In the Daraa governorate, where the civil war ensued, Shiification efforts were intensified after the regime’s recovery of much of the territory in the summer of 2018. In the city of Daraa itself, Shiification efforts were largely carried out by non-native Iraqi Shiites from al-Matar district, which boasted a prominent Twelver Shiite congregation hall. A faction comprised of Shiites from Busra ash-Sham in the governorate’s countryside fought alongside Hezbollah. The town of Qarfa constituted a central hub for most of Hezbollah’s activities and the heart of Tehran’s military and Shiification campaigns in the south, with Shiite rituals regularly held in its three mosques. Qarfa is also the hometown of Rustom Ghazaleh, a senior intelligence officer and former commander of the Syrian forces in Lebanon. Ironically, it was the Sunni Ghazaleh family that played a key role in promoting Tehran’s local Shiification agenda by providing financial aid, buying large plots of land, and facilitating the settlement of non-Syrian Shiites in the area.
The IRGC also established a local militia in the province dubbed “al-Arin Detachment, Brigade 313,” the name alluding to the “313 Companions” of the Mahdi, who, according to Shiite doctrine, will assist him in spreading justice on earth. In September 2018, Abu Fadl Tabatabai, Khamenei’s special representative to Syria, visited Daraa and disbursed substantial sums to the newly-formed militia as well as to az-Zahra Association—an Iranian “charity” working in different parts of Syria with its own armed wing (“Lions of az-Zahra Association”).As the only Druze-majority Syrian governorate, the southernmost Suwayda has maintained a sectarian particularity. While the Druze did not align themselves with the anti-regime rebels, their relations with Alawites and Shiites have been historically frosty. To woo the local population, prominent Druze clerics were invited to Tehran while Iranian diplomats from the Damascus embassy and Shiite militia leaders paid frequent visits to the governorate. Tehran also launched a string of humanitarian projects in the province, including a hospital in Suwayda city and a pharmaceutical factory in the province’s countryside.
These efforts have been largely unavailing. With the Druze faith having no ties to Shiite Islam and forbidding its followers to convert, the rates of conversion to Shiism have remained very low with the Druze seeking to counterbalance Tehran’s influence by asking Moscow to act as their protector (many Druze pointed the finger at Tehran for the 2015 assassination of Wahid Balous, founder of the anti-Iran “Men of Dignity Movement”). Still, Tehran seems to view the engagement of many Druze in its local operations, especially drug trafficking networks, as conducive to its broader divide-and-rule strategy that seeks to curb local anti-Iranian sentiments and win people to the ranks of its militias as a first step to their eventual conversion.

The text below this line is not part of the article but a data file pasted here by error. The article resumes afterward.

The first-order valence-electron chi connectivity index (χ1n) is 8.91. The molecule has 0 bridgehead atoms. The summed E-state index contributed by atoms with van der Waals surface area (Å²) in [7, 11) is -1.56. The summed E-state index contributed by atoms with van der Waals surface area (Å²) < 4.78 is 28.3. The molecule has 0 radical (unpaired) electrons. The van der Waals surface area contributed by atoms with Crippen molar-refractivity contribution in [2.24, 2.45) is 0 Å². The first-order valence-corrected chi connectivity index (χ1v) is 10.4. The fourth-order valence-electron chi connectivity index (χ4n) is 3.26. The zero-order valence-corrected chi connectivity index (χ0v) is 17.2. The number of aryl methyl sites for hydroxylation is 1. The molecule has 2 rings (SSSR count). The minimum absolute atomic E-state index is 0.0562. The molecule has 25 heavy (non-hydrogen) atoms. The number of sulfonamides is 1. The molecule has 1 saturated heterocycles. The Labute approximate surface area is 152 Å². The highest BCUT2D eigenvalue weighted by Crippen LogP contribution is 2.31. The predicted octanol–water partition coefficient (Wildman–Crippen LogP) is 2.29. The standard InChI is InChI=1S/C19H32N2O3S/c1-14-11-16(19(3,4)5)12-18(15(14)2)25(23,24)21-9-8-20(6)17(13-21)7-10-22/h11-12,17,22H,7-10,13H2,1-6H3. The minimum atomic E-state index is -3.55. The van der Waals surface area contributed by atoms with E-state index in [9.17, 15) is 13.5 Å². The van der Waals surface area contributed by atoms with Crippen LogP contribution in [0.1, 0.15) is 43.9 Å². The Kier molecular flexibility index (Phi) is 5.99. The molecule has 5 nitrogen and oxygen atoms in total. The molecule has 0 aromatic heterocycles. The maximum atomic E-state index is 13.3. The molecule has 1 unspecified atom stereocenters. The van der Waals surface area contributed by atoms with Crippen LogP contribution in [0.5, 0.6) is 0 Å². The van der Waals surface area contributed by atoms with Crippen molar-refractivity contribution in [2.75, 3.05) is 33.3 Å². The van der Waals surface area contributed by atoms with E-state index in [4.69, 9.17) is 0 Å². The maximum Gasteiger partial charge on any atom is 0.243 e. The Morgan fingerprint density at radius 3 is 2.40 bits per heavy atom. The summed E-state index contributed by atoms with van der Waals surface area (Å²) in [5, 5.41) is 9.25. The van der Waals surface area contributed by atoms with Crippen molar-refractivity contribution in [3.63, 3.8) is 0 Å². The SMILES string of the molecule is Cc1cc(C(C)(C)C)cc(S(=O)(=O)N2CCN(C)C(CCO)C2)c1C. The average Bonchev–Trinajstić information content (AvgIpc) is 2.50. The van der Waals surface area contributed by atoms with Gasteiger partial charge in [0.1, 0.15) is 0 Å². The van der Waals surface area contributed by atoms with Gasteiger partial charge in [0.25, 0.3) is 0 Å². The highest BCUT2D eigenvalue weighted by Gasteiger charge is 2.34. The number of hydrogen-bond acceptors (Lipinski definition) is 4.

Tehran’s military entrenchment in Syria during the civil war years has been highly conducive to its dogged hegemonic quest and the revenge it seeks against Sunnis on historical grounds. It enabled the Islamic Republic to tighten its grip over Iraq, to transform Hezbollah into Lebanon’s effective master, to establish a land corridor between the Iranian border and the Mediterranean Sea, and to intensify the military threat to Israel and Jordan both by deploying IRGC forces and associated Shiite militias in southern Syria and by giving Hezbollah the ability to wreak havoc on Israel’s population centers and national infrastructure.
What makes these achievements all the more significant, and potentially far more enduring, is the attendant transformation of Syria’s sociocultural character through a mixture of Shiification activities (e.g., establishment of shrines and institutions, initiation of Shiite practices, conversion to Shiism), humanitarian aid, and settlement of foreign Shiites in deserted localities across Syria. And while this strategy coincides with the Assad regime’s short-term desire to ensure its survival (hence the string of laws and decrees aimed at barring Syrian refugees’ return), it gives Tehran ever-growing grassroots support that may enable it to keep the regime subservient to its wishes. A bleak prognosis indeed, for just as the mayhem and devastation occasioned by the war enabled the Iranian entrenchment in Syria, so Tehran may cynically deem the continuation of the conflict as the most desirable scenario in the foreseeable future, and perhaps, for many Shiites, until the Day of Judgment.